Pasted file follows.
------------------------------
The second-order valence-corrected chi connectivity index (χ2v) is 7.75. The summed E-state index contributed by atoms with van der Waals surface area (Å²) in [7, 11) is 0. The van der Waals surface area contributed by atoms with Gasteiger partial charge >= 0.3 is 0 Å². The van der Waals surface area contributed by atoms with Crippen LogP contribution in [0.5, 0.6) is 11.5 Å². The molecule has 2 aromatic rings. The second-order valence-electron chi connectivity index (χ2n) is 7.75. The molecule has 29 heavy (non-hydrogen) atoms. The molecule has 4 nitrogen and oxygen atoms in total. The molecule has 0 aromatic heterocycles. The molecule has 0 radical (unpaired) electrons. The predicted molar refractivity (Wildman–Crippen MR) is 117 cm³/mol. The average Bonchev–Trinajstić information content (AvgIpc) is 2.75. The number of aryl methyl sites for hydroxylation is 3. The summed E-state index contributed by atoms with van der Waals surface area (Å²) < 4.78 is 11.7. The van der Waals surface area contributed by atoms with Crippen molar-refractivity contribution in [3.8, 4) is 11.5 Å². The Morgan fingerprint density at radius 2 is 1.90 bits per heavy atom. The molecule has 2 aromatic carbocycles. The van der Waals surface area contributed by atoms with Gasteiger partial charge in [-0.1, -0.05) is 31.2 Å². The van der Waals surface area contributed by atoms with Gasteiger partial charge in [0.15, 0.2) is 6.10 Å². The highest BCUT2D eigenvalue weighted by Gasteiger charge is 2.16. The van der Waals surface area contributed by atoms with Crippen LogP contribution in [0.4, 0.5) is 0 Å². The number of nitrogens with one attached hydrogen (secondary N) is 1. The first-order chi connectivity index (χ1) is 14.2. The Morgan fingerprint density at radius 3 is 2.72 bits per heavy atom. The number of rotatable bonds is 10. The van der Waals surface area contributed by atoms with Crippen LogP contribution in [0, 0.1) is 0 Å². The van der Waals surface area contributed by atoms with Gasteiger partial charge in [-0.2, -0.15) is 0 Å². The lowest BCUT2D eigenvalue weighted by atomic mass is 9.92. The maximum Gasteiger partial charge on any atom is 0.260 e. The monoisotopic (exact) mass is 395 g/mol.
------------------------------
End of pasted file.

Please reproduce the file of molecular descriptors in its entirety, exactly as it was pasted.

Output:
The second-order valence-corrected chi connectivity index (χ2v) is 7.75. The summed E-state index contributed by atoms with van der Waals surface area (Å²) in [7, 11) is 0. The van der Waals surface area contributed by atoms with Gasteiger partial charge >= 0.3 is 0 Å². The van der Waals surface area contributed by atoms with Crippen LogP contribution in [0.5, 0.6) is 11.5 Å². The molecule has 2 aromatic rings. The second-order valence-electron chi connectivity index (χ2n) is 7.75. The molecule has 29 heavy (non-hydrogen) atoms. The molecule has 4 nitrogen and oxygen atoms in total. The molecule has 0 aromatic heterocycles. The molecule has 0 radical (unpaired) electrons. The predicted molar refractivity (Wildman–Crippen MR) is 117 cm³/mol. The average Bonchev–Trinajstić information content (AvgIpc) is 2.75. The number of aryl methyl sites for hydroxylation is 3. The summed E-state index contributed by atoms with van der Waals surface area (Å²) < 4.78 is 11.7. The van der Waals surface area contributed by atoms with Crippen molar-refractivity contribution in [3.8, 4) is 11.5 Å². The Morgan fingerprint density at radius 2 is 1.90 bits per heavy atom. The molecule has 2 aromatic carbocycles. The van der Waals surface area contributed by atoms with Gasteiger partial charge in [-0.1, -0.05) is 31.2 Å². The van der Waals surface area contributed by atoms with Gasteiger partial charge in [0.15, 0.2) is 6.10 Å². The highest BCUT2D eigenvalue weighted by Gasteiger charge is 2.16. The van der Waals surface area contributed by atoms with Crippen LogP contribution in [0.4, 0.5) is 0 Å². The number of nitrogens with one attached hydrogen (secondary N) is 1. The first-order chi connectivity index (χ1) is 14.2. The Morgan fingerprint density at radius 3 is 2.72 bits per heavy atom. The number of rotatable bonds is 10. The van der Waals surface area contributed by atoms with Crippen LogP contribution in [0, 0.1) is 0 Å². The van der Waals surface area contributed by atoms with Gasteiger partial charge in [-0.2, -0.15) is 0 Å². The lowest BCUT2D eigenvalue weighted by atomic mass is 9.92. The maximum Gasteiger partial charge on any atom is 0.260 e. The monoisotopic (exact) mass is 395 g/mol.